In the wake of the Florida gay nightclub shooting that left 49 people dead, access to guns is once again emerging as an issue in the tight U.S. Senate race between New Hampshire Republican Sen. Kelly Ayotte and Democratic Gov. Maggie Hassan.
Ayotte is co-sponsoring a new proposal by Republican Sen. Susan Collins of Maine to keep guns out of the hands of some suspected terrorists. It's somewhere in the middle of Republican and Democrats bills that both failed late Monday. Ayotte supported both those bills but, in a harshly worded speech on the Senate floor, she said neither would pass and urged her colleagues to find compromise.
"Let's put aside the gamesmanship and come together to get a proposal that will be effective and get a result for the American people," she said.
But Democrats say Ayotte's position amounts to political maneuvering designed to obscure her true record on guns. Also on Monday night, Ayotte voted against a Democratic proposal to widely expand background checks, while supporting a different Republican plan.
Those votes "were just another example of Ayotte trying to have it both ways, but her record of opposing common-sense gun safety measures is clear," Hassan's spokesman Aaron Jacobs said Tuesday.
The new bill Ayotte is backing would bar anyone on the FBI's "no-fly" list and a subset of the terror watch list called the "selectee" list from buying guns - a total of roughly 109,000 people, many of whom are not American citizens. That's a much smaller subset than a ban on the entire terrorism watch list, which holds about 1 million names.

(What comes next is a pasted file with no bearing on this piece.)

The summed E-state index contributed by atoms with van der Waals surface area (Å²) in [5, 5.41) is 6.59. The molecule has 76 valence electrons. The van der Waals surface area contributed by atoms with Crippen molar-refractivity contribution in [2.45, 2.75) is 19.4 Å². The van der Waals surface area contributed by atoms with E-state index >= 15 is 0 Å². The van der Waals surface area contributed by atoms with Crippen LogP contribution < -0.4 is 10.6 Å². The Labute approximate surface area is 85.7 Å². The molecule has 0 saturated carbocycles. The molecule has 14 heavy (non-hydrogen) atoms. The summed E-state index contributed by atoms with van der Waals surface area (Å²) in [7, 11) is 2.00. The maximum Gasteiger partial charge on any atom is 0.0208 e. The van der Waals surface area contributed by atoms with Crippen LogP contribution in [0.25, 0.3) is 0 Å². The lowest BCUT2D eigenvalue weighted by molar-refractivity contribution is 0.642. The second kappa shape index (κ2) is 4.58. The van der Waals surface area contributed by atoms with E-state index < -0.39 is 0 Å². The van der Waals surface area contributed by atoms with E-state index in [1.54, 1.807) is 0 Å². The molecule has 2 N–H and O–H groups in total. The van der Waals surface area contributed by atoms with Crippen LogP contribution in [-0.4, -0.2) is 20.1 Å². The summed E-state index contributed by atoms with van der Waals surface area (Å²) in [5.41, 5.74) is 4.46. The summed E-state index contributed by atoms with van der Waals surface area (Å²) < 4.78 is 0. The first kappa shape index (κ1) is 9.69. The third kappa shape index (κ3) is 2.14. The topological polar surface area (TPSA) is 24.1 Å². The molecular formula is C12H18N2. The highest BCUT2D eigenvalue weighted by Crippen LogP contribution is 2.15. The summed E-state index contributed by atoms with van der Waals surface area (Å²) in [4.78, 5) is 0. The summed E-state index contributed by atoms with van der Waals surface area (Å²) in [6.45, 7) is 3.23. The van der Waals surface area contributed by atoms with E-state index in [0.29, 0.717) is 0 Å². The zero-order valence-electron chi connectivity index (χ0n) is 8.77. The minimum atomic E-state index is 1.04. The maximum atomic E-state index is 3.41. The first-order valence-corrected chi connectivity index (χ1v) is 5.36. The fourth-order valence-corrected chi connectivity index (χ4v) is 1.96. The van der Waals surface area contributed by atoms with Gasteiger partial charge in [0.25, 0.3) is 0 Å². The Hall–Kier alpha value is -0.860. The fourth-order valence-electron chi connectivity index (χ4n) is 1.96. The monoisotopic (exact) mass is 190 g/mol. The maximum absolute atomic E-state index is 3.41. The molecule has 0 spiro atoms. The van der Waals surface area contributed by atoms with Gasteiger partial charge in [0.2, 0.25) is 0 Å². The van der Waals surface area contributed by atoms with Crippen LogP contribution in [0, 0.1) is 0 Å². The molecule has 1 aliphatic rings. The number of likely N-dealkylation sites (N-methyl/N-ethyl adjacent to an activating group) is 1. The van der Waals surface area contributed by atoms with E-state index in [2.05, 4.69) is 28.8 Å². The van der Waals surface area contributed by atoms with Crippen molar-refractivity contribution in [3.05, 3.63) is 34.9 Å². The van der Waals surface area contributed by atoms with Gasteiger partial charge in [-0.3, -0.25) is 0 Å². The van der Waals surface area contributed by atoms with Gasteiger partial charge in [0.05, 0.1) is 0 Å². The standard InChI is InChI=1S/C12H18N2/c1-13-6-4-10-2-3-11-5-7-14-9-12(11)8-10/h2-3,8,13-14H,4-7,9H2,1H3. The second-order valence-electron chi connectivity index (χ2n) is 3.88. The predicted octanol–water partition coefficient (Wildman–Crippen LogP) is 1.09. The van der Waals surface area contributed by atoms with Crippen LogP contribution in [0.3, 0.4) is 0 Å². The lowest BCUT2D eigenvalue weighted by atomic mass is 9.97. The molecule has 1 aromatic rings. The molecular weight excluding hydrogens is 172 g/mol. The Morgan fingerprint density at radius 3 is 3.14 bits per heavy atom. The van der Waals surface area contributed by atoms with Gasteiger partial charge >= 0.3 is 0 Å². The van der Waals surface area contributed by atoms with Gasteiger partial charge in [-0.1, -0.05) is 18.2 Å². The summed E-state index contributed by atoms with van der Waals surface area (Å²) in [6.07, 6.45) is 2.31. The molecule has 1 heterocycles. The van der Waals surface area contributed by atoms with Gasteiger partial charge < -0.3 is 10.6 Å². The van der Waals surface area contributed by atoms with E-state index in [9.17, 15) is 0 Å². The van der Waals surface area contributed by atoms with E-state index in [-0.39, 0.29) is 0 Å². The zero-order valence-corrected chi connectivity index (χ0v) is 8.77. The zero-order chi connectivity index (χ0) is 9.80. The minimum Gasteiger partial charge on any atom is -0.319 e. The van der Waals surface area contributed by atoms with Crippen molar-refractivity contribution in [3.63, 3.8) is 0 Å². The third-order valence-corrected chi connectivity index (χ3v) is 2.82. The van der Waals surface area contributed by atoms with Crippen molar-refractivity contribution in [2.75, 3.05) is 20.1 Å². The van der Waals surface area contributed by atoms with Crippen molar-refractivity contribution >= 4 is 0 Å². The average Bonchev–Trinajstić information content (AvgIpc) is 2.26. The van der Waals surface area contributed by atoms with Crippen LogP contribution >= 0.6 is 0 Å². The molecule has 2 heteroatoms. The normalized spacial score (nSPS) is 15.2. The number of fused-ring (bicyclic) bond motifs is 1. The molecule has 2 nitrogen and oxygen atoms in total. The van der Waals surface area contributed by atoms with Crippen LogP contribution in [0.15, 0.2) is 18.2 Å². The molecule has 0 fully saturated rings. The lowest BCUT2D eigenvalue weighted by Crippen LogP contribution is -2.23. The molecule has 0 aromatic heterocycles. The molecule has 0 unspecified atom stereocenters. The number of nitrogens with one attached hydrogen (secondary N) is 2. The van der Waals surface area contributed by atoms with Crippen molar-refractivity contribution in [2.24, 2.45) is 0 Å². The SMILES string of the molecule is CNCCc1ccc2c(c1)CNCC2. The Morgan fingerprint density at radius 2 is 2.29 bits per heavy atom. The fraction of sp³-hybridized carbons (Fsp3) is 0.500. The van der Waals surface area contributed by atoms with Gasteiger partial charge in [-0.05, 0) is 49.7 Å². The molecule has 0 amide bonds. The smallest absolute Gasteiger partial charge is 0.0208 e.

The proposal also requires the FBI to be notified if someone who has been on the watch list within the past five years attempts to buy a gun.
Guns have long been a tricky issue for Ayotte. New Hampshire is home to some of the nation's least restrictive gun laws, but expanded background checks are supported by a majority of voters. Following the 2012 shooting at an elementary school in Newtown, Connecticut, polling from the University of New Hampshire Survey Center showed three quarters of state voters were upset by the Senate's failure to pass a bill expanding background checks. Ayotte voted against the measure, but the same poll showed most residents didn't know how she voted despite media coverage and months of Democratic attacks.
But Ayotte also has to contend with a segment of the Republican base that deems any restrictions on guns a betrayal of the Second Amendment. In 2014, Republican Scott Brown had difficulty winning support from some GOP voters because of his past support for certain gun control measures. Jim Rubens, Ayotte's primary challenger, said her votes this week should "raise alarm bells."
Dante Scala, a professor of political science at UNH, said pro-gun rights activists are often more effective organizers.
"I don't think that independent voters will organize around gun control or vote on gun control to the degree that gun rights activists will organize around gun control," he said. But "either way she goes there is a risk."
A vote is not yet scheduled on the bill, but Republican Senate President Mitch McConnell says he will allow one.